As Date Approaches, Doomsday Din Grows in China

People in two Chinese counties aren’t taking chances on the possibility of an impending apocalypse.

Local residents in Shuangliu and Longchang, two counties located in southwest China’s Sichuan province, have almost cleared shops there of candles and matches after speculation spread online that there would be three straight days of darkness starting Dec. 21, according to state-run Xinhua news agency. Vendors in both places are also selling supply packages and self-help manuals, according to the report.

The panic buying was triggered by myths, based on the ancient Mayan calendar, that the end of the world will come this December. While many scientists around the world, including at NASA, have debunked the theory, China seems to have plenty of believers.

A businessman from the east Chinese province of Jiangsu has even built a series of Noah’s Ark-like apocalypse survival capsules, Xinhua reported. Yang Zongfu is selling large stainless-steel ball shelters for between 1 million and 5 million yuan. He claims one Chinese customer has already bought fifteen and that orders have come in from New Zealand. The sales couldn’t be verified.

Worries about the world coming to an end are driving the Chinese to other drastic measures, including getting married. Xinhua reported that marriage registry offices in Xi’an, Hefei, Guangzhou and Shanghai have already maxed out their quota for approving marriages on Dec. 21.

Some attribute the Chinese preoccupation with the 2012 doomsday myth to the 2009 Hollywood blockbuster “2012,” in which an ark built by China saves the elite of humanity from global disaster. Earlier this year, merchants were selling boarding passes for Zhuo Ming Gu Ark on e-commerce site, in an effort to cash in on fears that the film’s plotline could end up being prophetic.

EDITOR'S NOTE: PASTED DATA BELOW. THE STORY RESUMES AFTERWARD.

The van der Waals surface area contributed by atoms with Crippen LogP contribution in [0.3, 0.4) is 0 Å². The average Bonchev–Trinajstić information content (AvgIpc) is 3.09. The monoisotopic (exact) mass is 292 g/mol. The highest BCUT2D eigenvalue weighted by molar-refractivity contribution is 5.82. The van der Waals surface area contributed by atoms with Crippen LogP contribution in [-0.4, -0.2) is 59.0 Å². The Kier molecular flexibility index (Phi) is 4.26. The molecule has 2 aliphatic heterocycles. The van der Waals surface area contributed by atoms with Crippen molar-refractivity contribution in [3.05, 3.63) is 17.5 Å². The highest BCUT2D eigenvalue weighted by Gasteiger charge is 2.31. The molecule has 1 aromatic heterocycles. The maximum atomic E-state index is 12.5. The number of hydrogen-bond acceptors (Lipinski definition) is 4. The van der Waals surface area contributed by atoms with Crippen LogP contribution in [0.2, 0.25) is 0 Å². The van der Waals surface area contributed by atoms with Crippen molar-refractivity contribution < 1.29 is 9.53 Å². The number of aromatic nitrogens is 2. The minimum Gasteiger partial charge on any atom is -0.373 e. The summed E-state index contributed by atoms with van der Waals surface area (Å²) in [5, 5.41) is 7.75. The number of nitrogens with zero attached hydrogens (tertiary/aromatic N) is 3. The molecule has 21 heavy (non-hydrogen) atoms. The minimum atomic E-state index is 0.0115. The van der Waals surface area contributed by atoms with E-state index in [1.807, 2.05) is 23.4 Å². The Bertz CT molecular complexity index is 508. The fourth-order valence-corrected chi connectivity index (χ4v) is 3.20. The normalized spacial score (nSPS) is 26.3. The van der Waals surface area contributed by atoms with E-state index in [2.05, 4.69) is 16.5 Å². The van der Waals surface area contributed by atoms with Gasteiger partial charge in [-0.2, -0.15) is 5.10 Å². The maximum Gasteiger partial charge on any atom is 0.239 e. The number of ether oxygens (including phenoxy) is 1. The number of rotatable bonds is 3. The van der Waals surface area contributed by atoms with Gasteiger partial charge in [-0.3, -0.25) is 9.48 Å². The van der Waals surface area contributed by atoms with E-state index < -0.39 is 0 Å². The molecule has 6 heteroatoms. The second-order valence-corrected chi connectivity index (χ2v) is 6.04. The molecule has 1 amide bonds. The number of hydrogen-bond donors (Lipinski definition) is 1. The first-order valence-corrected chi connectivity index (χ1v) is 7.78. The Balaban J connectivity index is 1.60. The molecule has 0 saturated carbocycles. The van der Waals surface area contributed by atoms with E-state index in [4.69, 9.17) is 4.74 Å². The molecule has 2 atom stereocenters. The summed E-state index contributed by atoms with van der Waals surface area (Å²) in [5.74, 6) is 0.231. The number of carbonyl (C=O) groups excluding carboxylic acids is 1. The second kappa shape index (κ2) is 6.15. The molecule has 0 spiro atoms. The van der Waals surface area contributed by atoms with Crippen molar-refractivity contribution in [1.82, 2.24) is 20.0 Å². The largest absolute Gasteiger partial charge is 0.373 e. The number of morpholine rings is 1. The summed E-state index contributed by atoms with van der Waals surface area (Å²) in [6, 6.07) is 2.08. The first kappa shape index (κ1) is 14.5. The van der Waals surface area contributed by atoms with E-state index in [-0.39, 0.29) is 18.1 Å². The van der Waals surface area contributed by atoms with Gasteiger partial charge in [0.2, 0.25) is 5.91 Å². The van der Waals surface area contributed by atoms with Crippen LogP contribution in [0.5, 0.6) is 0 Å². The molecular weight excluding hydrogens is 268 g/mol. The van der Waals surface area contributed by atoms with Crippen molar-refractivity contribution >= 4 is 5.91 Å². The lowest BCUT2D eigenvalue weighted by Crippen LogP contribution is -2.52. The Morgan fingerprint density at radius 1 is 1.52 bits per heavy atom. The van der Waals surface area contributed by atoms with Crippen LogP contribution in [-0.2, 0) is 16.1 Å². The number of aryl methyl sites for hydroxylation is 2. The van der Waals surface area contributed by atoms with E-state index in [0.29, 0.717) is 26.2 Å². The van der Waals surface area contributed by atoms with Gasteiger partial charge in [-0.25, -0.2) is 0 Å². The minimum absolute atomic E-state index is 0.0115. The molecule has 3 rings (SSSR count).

In a similar move, a handful of businesses recently took to Sina Corp.’s Weibo microblogging site to make special offers tied to the doomsday din. Among them was popular candy brand Alpen Liebe, which offered 100 Weibo users a limited edition Dec. 21 postcard sent from the doomsday ark as it sails through Tibet , if they tweeted back or re-tweeted the offer.

Surprising as it may be, the apocalypse panic in Sichuan pales in comparison to a salt-buying panic in 2011, triggered by more reasonable (though ultimately unfounded) fears over nuclear radiation spilling from Japan’s quake-damaged reactors. Chinese authorities arrested a 31-year old Internet user for “spreading salt rumors” via an online posting that urged people to stock up because radiation from Japan had polluted the sea off of China’s coast. Some Chinese citizens even demand refunds for their salt after finding themselves with more than they could use.

There’s no word on whether residents in Shuangliu and Longchang plan to return their candles after Dec. 21. And, no arrests for spreading rumors have been made this time around.

Weibo showed plenty of netizens taking a calmer approach to the possibility of the world’s end, with many taking the opportunity to express gratitude and appreciation for their closest family. “If the world ends, I want to me with my mum and dad, because they are the most important people in the world to me,” said one female tweeter.